jamestown skeletons





When four new skeletons were discovered underneath an old church in Jamestown, Virginia six years ago, researchers knew the bones must have belonged to important people. Burials in the church were typically reserved for high-status individuals. Now, with help from the Smithsonian Museum of Natural History, they believe they know who the bones belonged to.

I tagged along with NPR’s Chris Joyce last summer to photograph the bones and talk to forensic anthropologist Doug Owsley at the SMNH. It was incredible to wind through the under belly of the museum and see the small rooms where forensic research is done. I’ve always been fascinated by how much you can learn from studying small variations in bone — everything from someone’s diet, to their overall health, and even in some cases, their occupation. (In 2013, the Smithsonian had a forensic exhibit of 17th century bones from colonies in Maryland and Virginia. One skeleton had a thigh bone that had been worn down by repeated trauma — a sign, the exhibit said, that this person could have possibly been a shoe peddler.)

I think that might be why I find this field so interesting: forensic anthropology is storytelling starting from the end.

You can see the full NPR story here, including some incredible 360-degree views of the skeletons in the church where they were discovered. And a mysterious box found with one of the men.




The thing I love most about tea is the process– waiting for the water to boil; steeping the tea leaves until it feels about right; watching the swirling infusion unravel, pop, and deepen in color. It takes time to make. It takes me away from whatever I’m working on. But it doesn’t take much effort. It’s tough to screw up. My kind of drink.

NPR’s blog The Salt is running an occasional series called Tea Tuesdays. I shot this GIF, along with a bunch of others, for the first story in the series on how to make the perfect English cuppa.

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enter the south








Last week I drove to South Carolina for a wedding. I go a few times a year– Lew grew up there and his family still lives near Myrtle Beach.  It’s a strange place, the south. It feels wild but familiar. Maybe I’ve lived in the city too long.

white owl

On a cold sunny day in February, Adam Cole and I found ourselves in a bird banding cabin off the coast of Maryland on Assateague Island looking into the eyes of a very calm snowy owl. We’d gotten the call from Dave Brinker the night before: a colleague of his had trapped a female owl. She seemed like a good candidate for a GPS transmitter– did we want to tag along? We’d made plans to meet later in the week to follow along on a trapping mission but, as Dave said, “a bird in hand…”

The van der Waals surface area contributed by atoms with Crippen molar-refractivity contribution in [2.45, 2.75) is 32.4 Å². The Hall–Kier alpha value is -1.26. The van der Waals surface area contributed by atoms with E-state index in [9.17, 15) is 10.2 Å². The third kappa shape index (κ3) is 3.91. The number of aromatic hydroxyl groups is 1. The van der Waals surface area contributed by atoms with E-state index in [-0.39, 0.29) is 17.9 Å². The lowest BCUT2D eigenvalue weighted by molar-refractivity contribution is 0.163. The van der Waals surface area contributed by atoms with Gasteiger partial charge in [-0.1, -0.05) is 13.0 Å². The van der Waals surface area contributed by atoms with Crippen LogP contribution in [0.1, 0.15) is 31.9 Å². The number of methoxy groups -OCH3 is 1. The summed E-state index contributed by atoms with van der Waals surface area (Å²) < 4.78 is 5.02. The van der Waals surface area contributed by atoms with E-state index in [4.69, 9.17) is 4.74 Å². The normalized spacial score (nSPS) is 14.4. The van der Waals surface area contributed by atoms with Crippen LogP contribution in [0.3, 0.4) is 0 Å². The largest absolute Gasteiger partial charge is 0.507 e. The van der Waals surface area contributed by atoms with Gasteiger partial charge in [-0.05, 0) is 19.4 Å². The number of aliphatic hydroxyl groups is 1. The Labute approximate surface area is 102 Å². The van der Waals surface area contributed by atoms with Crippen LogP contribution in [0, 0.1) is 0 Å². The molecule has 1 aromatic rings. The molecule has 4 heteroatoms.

Snowy owls usually spend summers in the arctic and migrate south into the northern stretches of the United States during winter. But this year, a large population boom meant snowy owls were migrating much further south– as far south as Florida and even here in downtown D.C. So Dave and a group of owl researchers scrambled together to attach transmitters on the backs of as many owls as possible before they migrate back up to the arctic. They want to know where the owls were flying, where they’re resting, what they were hunting, and how best to protect them.

So what caused the owl population boom anyway?

Well, you can see the story here. It includes Adam’s fantastic radio piece, sweet maps by Matt Stiles and Alyson Hurt, and perhaps the creepiest owl nest I’ve ever seen.

These photos are a broader edit from the two days we spent on Assateague. I actually photographed two owls: the large female in the first photo, and a male which was caught later in the week further down the beach. The nighttime sequences weren’t included in the final NPR story, so I used them here along with a few alternate views.











Before releasing Hungerford, Huy unsuccessfully attempts to feed her a mouse.